On Saturday, the Longy School of Music in Cambridge is hosting an event that’s part of the New Gallery Concert Series. It’s an immersive artistic experience, melding music and visual art, and touching on the themes of adoption and adaptation. Sarah Bob, the director of the New Gallery Concert Series, will be playing piano in “Adopt and Adapt.” She spoke with GBH All Things Considered host Arun Rath. This transcript has been edited for clarity.

Arun Rath: We’ve heard about various sorts of immersive experiences lately. There have been several here in Boston. Tell us about what this exhibit is going to be like.

Sarah Bob: So the New Gallery Concert Series is a combination of new music and new visual art. I just do want to stress that we don't believe, necessarily, that the music needs the art or the art needs the music. This is just a way to shine light on different aspects of the experience and of the art in itself.

This all came to be — and I'd like to share this with you, because it relates to the actual physical experience that people will be having on Saturday — this all came about as I went to visit a friend’s studio for the first time, Sharon Berke. She's a visual artist, and she was showing me her work. ... As she spoke about her art, she used words like “connection” and “disconnection” and “fragmentation” and “identity.” And she sort of stopped in her tracks and turned around and looked at me and said, “You know, it's funny. I use the same words to describe my art as I do to describe my own adoption.”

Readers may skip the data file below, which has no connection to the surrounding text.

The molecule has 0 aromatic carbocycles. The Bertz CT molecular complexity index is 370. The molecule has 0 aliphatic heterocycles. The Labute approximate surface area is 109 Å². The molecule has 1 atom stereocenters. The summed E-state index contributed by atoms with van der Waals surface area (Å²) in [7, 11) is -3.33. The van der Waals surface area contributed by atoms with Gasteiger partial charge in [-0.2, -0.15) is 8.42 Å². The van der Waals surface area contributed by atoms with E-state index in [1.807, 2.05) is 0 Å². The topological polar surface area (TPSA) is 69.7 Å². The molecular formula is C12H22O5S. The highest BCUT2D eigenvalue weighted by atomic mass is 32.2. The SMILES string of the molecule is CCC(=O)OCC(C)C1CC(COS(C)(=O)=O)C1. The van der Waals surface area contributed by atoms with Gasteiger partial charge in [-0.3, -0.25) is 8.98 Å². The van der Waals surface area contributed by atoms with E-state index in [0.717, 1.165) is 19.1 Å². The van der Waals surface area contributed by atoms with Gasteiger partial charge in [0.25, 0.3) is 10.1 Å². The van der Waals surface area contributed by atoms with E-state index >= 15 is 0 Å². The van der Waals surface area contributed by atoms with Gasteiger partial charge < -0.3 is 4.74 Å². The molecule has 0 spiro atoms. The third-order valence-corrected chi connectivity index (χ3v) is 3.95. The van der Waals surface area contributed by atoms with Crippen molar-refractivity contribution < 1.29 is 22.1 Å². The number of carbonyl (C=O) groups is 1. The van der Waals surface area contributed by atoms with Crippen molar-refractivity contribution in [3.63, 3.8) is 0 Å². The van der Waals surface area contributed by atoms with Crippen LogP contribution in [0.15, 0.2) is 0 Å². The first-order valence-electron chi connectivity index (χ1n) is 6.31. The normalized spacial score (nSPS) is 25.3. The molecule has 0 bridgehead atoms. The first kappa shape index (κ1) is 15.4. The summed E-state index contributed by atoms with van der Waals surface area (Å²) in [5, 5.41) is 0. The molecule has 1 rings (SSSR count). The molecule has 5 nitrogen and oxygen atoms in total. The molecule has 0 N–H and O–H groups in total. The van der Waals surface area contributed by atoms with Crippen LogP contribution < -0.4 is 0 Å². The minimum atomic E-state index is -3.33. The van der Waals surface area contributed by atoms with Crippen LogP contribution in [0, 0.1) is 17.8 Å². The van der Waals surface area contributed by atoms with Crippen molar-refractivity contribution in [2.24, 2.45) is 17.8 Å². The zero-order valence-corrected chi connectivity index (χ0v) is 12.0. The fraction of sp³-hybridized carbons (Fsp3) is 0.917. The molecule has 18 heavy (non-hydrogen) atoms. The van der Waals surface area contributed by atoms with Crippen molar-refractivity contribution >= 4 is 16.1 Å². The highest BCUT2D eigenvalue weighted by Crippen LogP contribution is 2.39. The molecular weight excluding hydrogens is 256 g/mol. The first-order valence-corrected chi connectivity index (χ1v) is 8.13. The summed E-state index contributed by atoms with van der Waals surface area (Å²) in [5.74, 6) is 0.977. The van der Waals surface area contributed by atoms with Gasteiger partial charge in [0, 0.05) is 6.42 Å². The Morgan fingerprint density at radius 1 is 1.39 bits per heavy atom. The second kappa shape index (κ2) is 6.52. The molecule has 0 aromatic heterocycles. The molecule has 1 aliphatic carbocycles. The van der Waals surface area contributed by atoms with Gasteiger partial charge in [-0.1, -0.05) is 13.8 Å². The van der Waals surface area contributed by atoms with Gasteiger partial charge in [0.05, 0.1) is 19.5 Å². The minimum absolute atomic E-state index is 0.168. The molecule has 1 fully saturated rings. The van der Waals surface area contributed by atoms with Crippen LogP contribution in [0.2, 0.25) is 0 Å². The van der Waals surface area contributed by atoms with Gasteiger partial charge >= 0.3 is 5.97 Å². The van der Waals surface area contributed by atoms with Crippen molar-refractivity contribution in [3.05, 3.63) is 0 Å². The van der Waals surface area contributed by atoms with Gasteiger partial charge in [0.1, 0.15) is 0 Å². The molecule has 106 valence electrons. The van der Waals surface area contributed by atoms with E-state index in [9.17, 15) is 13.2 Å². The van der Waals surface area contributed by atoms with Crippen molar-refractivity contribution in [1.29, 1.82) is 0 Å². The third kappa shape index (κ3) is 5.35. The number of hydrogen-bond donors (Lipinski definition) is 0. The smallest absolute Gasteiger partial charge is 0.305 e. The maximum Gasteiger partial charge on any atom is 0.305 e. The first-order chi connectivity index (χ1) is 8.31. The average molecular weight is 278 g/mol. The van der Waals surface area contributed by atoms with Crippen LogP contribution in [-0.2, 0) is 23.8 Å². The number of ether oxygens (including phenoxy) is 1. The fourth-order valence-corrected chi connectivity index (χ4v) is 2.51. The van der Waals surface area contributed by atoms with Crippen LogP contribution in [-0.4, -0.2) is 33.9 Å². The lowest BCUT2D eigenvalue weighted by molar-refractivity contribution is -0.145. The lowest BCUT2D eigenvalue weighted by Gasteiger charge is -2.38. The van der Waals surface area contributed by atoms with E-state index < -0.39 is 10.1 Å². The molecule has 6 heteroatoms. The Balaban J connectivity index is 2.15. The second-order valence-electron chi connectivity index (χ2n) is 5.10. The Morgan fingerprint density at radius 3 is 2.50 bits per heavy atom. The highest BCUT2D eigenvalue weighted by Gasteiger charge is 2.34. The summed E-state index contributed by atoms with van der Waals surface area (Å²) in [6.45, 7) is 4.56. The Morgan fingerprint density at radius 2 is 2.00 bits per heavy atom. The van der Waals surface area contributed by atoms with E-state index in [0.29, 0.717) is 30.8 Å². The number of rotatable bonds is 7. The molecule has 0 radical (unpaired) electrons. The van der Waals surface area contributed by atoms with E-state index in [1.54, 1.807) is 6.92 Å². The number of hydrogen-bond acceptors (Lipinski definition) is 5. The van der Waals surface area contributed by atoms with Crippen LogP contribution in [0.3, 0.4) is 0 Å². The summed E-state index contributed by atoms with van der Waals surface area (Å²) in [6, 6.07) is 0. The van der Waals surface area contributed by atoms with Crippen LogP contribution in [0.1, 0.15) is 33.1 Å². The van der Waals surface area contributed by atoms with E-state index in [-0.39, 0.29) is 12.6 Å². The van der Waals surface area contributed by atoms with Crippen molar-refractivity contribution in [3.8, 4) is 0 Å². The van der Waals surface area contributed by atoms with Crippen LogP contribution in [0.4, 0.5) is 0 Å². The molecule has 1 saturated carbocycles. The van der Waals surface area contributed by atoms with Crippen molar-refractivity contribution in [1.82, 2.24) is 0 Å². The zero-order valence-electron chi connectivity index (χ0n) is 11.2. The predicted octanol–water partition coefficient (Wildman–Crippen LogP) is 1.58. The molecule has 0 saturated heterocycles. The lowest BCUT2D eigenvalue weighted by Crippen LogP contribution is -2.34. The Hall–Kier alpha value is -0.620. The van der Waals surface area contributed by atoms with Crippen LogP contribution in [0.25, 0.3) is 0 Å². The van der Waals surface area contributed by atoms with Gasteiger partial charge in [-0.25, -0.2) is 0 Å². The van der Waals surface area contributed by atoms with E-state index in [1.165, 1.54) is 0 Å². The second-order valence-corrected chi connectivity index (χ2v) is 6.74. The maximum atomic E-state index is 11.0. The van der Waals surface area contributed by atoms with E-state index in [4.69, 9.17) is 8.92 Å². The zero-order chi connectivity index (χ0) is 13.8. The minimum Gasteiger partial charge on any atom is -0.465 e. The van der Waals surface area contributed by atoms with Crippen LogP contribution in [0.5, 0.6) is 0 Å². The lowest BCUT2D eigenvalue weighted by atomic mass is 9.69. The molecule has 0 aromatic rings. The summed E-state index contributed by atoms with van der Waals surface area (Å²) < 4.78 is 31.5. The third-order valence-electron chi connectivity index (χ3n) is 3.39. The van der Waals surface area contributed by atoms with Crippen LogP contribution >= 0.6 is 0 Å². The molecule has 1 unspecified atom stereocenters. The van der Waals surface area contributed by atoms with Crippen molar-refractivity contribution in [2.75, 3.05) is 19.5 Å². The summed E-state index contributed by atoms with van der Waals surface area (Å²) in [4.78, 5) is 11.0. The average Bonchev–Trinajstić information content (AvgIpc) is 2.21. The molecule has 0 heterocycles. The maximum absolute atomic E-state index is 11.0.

That really struck me. It got me to thinking how conscious are we of our own identity, and what we know and what we don't know?

So I reached out to a couple of friends who are professional musicians. I said, "I'm just curious. Have you ever created music tapping into your adoption experience?" And both of them said, "I'm sure it's part of what I do, but no, I've never consciously done that."

And that was really the seed that planted this whole idea. I got the nerve to ask all three of them — Sharon Berke, Jonathan Bailey Holland and Maria Finkelmeier — if they would be willing to tap into this part of their identities. And they decided, yeah, they're going to tackle this really vulnerable experience.

We're trying to mirror this kind of exploration physically. The event will start in the New Gallery Concert Series. We commissioned Jonathan Bailey Holland to write a string quartet, and that will start. Then the audience will choose where to go next. One room will be the next step of Jonathan's string quartet, where it's recording. He really focuses on what does it mean to adopt? It usually means to take on something new. And adapting to that, what does that mean in terms of our memory and our own personal history? Then walking further, when you get into the lobby, on the balcony will be a vibraphone with two players. But also the piece is specific in that you really have to respond to the room to decide what the tempo will be, how the resonance will best work. I can only imagine it's going to be glorious in this resonant space.

Rath: One thing I know from having heard some of your playing — hearing a rhythmic piece like that — is it’s safe to say that you're someone who likes getting the percussive nature out of the piano, right?